The Fight of Faith

Title: The Fight of Faith

Bible Book: 1 Timothy 6 : 12

Author: Donnie L. Martin

Subject: Faith; Determination; Dedication



Paul instructed his son in the ministry, Timothy, to “fight the good fight of faith” (1 Tim. 6:12). Though the fight of faith is a good fight, it is not always pleasant. Paul was to later tell Timothy to “endure hardness, as a good soldier of Jesus Christ” (2 Tim. 2:3). All soldiers must be willing and prepared to endure hardships in the midst of battle. Otherwise victory will elude them.

Fighting the good fight of faith required Timothy to exercise a dynamic trust and reliance in the Lord Jesus. But the kind of faith we’re talking about here was more than merely some sort of warm fuzzy feeling that everything was going to work out alright. Contrariwise, Timothy’s reliance upon Christ was grounded in the promises of God’s Word. You see; the Sword of the Spirit (Eph. 6:17) must always back up the Shield of Faith (Eph. 6:16). They always work in cooperation with one another. By the same token, the Christian warrior of today must have the Word of God as the basis of his faith.

Faith in God will overcome the greatest obstacles of our lives. Even Satan must bow to the faith of the believer. The best example of this truth is found in 1 Samuel 17. There we find young David, a mere shepherd boy, facing a most formidable foe. Yet his faith in God saw him through to victory. As David of old fought the giant by faith, the Christian of today must also war and walk by faith. Today’s message will examine the characteristics of David’s dynamic faith. If this type of confidence in God is practiced in our daily lives, we will reap the rewards of a victorious Christian life.

Theme: David’s faith was characterized by the fact that…


A. Notice The Difference Between Faith And Fear.

1. David was full of optimism.

1 Sam. 17:32 “And David said to Saul, Let no man’s heart fail because of him [Goliath]; thy servant will go and fight with this Philistine.”

Faith in God may seem to be foolhardy to some. But a faith that rests itself in the character and faithfulness of God will always be optimistic.

When Hudson Taylor went to China, he made the voyage on a sailing vessel. As it neared the channel between the southern Malay Peninsula and the island of Sumatra, the missionary heard an urgent knock on his stateroom door. He opened it, and there stood the captain of the ship.

“Mr. Taylor,” he said, “we have no wind. We are drifting toward an island where the people are heathen, and I fear they are cannibals.”

“What can I do?” asked Taylor.

“I understand that you believe in God. I want you to pray for wind.”

“All right, Captain, I will, but you must set the sail.”

“Why that’s ridiculous! There’s not even the slightest breeze. Besides, the sailors will think I’m crazy.” But finally, because of Taylor’s insistence, he agreed.

Forty-five minutes later he returned and found the missionary still on his knees. “You can stop praying now,” said the captain. “We’ve got more wind than we know what to do with!”[1]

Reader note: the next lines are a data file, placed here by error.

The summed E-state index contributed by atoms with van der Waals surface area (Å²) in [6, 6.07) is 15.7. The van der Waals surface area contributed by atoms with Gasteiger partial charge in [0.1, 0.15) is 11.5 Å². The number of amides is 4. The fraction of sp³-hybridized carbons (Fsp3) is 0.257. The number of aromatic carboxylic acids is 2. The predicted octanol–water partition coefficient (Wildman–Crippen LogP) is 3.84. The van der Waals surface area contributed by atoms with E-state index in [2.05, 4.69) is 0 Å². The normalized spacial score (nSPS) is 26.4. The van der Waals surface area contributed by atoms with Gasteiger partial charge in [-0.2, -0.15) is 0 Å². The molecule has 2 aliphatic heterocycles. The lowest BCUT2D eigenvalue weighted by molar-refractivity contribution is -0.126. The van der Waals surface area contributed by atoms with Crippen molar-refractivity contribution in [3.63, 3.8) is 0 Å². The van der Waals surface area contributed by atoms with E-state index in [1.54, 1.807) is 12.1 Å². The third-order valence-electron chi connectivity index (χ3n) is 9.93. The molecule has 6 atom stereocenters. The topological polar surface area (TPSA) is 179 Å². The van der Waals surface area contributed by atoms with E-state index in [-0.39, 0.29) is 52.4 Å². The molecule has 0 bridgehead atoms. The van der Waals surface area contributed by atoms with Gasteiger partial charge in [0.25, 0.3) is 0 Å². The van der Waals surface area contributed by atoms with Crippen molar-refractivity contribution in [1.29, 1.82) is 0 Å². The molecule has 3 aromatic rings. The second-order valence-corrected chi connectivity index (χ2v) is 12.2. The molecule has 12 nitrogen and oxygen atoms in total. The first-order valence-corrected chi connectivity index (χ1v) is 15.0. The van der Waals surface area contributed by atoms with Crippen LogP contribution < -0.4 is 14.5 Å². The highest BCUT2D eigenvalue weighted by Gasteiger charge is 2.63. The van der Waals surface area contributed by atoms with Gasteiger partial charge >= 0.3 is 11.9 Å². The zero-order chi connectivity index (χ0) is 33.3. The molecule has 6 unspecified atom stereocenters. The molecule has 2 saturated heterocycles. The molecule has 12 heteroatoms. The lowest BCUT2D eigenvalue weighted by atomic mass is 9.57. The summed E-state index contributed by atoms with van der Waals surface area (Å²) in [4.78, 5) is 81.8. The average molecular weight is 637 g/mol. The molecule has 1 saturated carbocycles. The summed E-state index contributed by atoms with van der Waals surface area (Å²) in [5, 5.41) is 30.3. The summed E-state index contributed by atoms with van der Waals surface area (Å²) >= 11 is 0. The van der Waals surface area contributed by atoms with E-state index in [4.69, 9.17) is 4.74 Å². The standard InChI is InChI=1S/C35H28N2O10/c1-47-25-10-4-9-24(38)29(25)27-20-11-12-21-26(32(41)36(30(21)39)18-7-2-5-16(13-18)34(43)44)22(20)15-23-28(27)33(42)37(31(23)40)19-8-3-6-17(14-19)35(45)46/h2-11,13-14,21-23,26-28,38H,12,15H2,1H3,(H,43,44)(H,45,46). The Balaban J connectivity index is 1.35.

2. Saul was full of objections and obstacles.

1 Sam. 17:33 “And Saul said to David, Thou art not able to go against this Philistine to fight with him: for thou art but a youth, and he a man of war from his youth.”

B. Notice David’s Dependence On God’s Faithfulness.

1 Sam. 17:34 “And David said unto Saul, Thy servant kept his father’s sheep, and there came a lion, and a bear, and took a lamb out of the flock:

35 And I went out after him, and smote him, and delivered it out of his mouth: and when he arose against me, I caught him by his beard, and smote him, and slew him. 36 Thy servant slew both the lion and the bear: and this uncircumcised Philistine shall be as one of them, seeing he hath defied the armies of the living God. 37a David said moreover, The Lord that delivered me out of the paw of the lion, and out of the paw of the bear, he will deliver me out of the hand of this Philistine…”

David’s confidence wasn’t in his physical strength or ability. His personal confidence rested squarely upon Jehovah God, Who had delivered him in the past. David had learned that God was always faithful.

A man fell off a cliff, but managed to grab a tree limb on the way down. The following conversation ensued:

“Is anyone up there?”

“I am here. I am the Lord. Do you believe me?”

“Yes, Lord, I believe. I really believe, but I can’t hang on much longer.”

“That’s all right, if you really believe you have nothing to worry about. I will save you. Just let go of the branch.”

A moment of pause, then: “Is anyone else up there?”[2]


David’s faith was not merely an empty concept. He put his faith to practical use for the needs and trials of life. By the same token, faith toward God must be more than a theological concept to which the child of God gives passive credence. Our faith toward God must be exercised in the daily grind of our lives.

A. David’s Confession.

1 Sam. 17:38 “And Saul armed David with his armor, and he put an helmet of brass upon his head; also he armed him with a coat of mail.

39 And David girded his sword upon his armor, and he assayed to go; for he had not proved it. And David said unto Saul, I cannot go with these; for I have not proved them. And David put them off him.